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Historical Milestones

Help us fill the gaps!

Scroll below for a timeline of key moments in the history of the Tibetan-Canadian community. The final version of this timeline will be included in the e-book. Please complete the Timeline Revision Form to signal any omission(s) or correction(s) needed.

Do you happen to know...

  • When/where was the first Tibetan restaurant opened? What was it called?

  • When/where did the first Tibetan Summer Camp take place?

  • Which cities did his H.H. the 14th Dalai Lama visit on his first and second trip to Canada? 

  • What was the name of the Tibetan dance teacher that toured Canada in 1980?

  • When was the Tibetan Institute for Performing Arts (TIPA) inaugural tour of Canada?

  • Where/when were the first dharma centers of the Nyingma, Gelug, Kagyu and Sakya traditions opened? 


Founding of the Trans-Himalayan Society (later Tibetan Refugee Aid Society) in Vancouver, BC.


H.H. the 14th Dalai Lama makes a global appeal for the resettlement of Tibetan refugees. 


Prime Minister Pierre Elliot Trudeau extends an offer of assistance to H.H. the 14th Dalai Lama.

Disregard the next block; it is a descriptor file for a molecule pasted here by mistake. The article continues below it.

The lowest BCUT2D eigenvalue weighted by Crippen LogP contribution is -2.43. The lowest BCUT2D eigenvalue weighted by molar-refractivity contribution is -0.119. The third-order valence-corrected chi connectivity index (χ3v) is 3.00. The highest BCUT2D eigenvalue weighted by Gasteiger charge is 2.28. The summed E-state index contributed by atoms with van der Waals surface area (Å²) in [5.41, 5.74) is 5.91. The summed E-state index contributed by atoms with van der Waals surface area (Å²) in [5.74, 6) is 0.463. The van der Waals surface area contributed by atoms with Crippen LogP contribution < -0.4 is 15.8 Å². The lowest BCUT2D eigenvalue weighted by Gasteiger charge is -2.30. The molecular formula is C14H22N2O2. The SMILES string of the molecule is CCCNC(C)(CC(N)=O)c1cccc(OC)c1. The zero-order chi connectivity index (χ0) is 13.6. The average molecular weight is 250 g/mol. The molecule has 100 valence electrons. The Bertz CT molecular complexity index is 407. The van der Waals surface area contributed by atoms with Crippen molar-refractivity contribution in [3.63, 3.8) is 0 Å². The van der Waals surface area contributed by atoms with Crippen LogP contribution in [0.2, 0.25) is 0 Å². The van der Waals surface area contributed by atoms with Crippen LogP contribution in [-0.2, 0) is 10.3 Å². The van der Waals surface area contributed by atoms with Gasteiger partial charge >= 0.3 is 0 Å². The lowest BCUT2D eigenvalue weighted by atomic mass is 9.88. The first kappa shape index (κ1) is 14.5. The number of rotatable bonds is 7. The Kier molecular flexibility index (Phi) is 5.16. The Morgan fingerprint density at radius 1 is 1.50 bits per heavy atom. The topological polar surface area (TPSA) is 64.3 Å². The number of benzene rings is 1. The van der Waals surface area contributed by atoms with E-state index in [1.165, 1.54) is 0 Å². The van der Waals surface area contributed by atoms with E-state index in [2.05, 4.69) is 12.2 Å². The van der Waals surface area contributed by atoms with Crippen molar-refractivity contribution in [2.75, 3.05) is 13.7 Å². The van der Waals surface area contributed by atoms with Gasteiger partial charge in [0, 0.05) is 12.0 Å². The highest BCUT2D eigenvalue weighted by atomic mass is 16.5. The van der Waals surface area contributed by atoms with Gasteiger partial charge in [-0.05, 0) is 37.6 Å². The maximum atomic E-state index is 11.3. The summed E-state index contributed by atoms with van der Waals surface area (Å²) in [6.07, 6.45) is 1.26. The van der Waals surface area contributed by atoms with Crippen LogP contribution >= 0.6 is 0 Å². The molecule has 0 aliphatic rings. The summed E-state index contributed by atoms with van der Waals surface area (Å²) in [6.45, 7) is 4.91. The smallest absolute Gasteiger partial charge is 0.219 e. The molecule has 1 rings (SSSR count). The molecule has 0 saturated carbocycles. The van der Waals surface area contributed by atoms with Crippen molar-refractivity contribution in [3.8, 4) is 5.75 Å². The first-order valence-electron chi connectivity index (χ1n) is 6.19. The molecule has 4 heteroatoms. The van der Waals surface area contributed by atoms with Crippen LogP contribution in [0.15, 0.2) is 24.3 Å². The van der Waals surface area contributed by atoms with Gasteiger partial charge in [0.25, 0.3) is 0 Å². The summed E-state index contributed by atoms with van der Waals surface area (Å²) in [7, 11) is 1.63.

June 18, 1970

Canada's Tibetan refugee resettlement program accepts 240 refugees, of which 228 become part of the resettlement. Canada becomes the second nation, after Switzerland to accept Tibetan refugees. 

October 15, 1970

The first two Tibetans, Tsering Dorjee Wangkhang and Jampa Dorjee, arrive in Toronto. They go on to work in the Bata Shoe Company (Batawa, ON).

March 1971

Arrival of first group of Tibetans in Montreal (QC) [March 25], Lindsay (ON), Cobourg (ON) and Calgary (AB). 

May 1971

First group of Tibetans arrive in Belleville (ON). 

June 3, 1971

Second group of Tibetans arrives in Montreal (QC). 

September 1971

Second group of Tibetans arrives in Calgary (AB). 


Founding of the Tibetan Community of Alberta (TCA).

March 1972

First group of Tibetans arrives in Saskatoon (SK).

March 1972

First group of Tibetans in Winnipeg (MB).

May 1972

Second group of Tibetans arrives in Saskatoon (SK).


Founding of the Kampo Gangra Drubgyud Ling Meditation Centre in Toronto by Karma Thinley Rinpoche. 


With the assistance of the International Institute of Toronto, Karma Trinley Rinpoche publishes the cultural newsletter “The Snowflower” considered the first Tibetan newsletter in Canada. 


Founding of the Tibetan Cultural Association of Quebec (TCAQ).


Founding of the Canadian Tibetan Association of Ontario (CTAO).


First visit of H.H. the 14th Dalai Lama to Canada in: Vancouver, Calgary, Montreal and Toronto.


Founding of the Canada Tibet Committee (CTC), the first Canadian Tibet support group [Montreal, QC.].


The federal Department of Multiculturalism provides funding for a Tibetan dance teacher from India [Name?] to travel across the country teaching dance and music to Tibetan communities in Quebec, Alberta and British Columbia. This initiative helped establish traditional Tibetan dance groups in different parts of Canada.


First public statement of concern by the Government of Canada about human rights in Tibet.

March 10, 1989